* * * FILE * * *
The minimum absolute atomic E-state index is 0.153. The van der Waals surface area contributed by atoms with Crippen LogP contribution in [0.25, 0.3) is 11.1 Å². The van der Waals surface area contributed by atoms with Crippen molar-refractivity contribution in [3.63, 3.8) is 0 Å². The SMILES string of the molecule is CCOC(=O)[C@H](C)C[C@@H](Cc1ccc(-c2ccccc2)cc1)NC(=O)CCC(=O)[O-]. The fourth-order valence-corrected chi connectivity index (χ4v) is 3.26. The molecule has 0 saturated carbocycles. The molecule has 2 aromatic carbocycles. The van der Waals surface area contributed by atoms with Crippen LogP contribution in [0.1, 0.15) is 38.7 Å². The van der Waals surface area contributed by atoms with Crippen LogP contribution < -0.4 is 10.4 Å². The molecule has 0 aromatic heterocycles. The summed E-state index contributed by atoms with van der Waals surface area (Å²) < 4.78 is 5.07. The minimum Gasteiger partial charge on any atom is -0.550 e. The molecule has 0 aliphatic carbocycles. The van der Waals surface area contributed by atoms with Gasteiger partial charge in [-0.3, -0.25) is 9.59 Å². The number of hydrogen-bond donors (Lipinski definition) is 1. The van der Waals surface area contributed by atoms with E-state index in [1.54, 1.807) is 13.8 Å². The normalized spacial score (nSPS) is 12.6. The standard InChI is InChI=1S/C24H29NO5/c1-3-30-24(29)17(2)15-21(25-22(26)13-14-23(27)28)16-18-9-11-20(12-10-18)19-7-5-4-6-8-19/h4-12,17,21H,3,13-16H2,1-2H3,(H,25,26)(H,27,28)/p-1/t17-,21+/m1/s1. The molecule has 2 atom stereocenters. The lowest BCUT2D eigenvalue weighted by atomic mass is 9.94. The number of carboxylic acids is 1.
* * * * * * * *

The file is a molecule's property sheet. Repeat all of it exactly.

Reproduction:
The minimum absolute atomic E-state index is 0.153. The van der Waals surface area contributed by atoms with Crippen LogP contribution in [0.25, 0.3) is 11.1 Å². The van der Waals surface area contributed by atoms with Crippen molar-refractivity contribution in [3.63, 3.8) is 0 Å². The SMILES string of the molecule is CCOC(=O)[C@H](C)C[C@@H](Cc1ccc(-c2ccccc2)cc1)NC(=O)CCC(=O)[O-]. The fourth-order valence-corrected chi connectivity index (χ4v) is 3.26. The molecule has 0 saturated carbocycles. The molecule has 2 aromatic carbocycles. The van der Waals surface area contributed by atoms with Crippen LogP contribution in [0.1, 0.15) is 38.7 Å². The van der Waals surface area contributed by atoms with Crippen LogP contribution < -0.4 is 10.4 Å². The molecule has 0 aromatic heterocycles. The summed E-state index contributed by atoms with van der Waals surface area (Å²) < 4.78 is 5.07. The minimum Gasteiger partial charge on any atom is -0.550 e. The molecule has 0 aliphatic carbocycles. The van der Waals surface area contributed by atoms with Gasteiger partial charge in [-0.3, -0.25) is 9.59 Å². The number of hydrogen-bond donors (Lipinski definition) is 1. The van der Waals surface area contributed by atoms with E-state index in [1.54, 1.807) is 13.8 Å². The normalized spacial score (nSPS) is 12.6. The standard InChI is InChI=1S/C24H29NO5/c1-3-30-24(29)17(2)15-21(25-22(26)13-14-23(27)28)16-18-9-11-20(12-10-18)19-7-5-4-6-8-19/h4-12,17,21H,3,13-16H2,1-2H3,(H,25,26)(H,27,28)/p-1/t17-,21+/m1/s1. The molecule has 2 atom stereocenters. The lowest BCUT2D eigenvalue weighted by atomic mass is 9.94. The number of carboxylic acids is 1.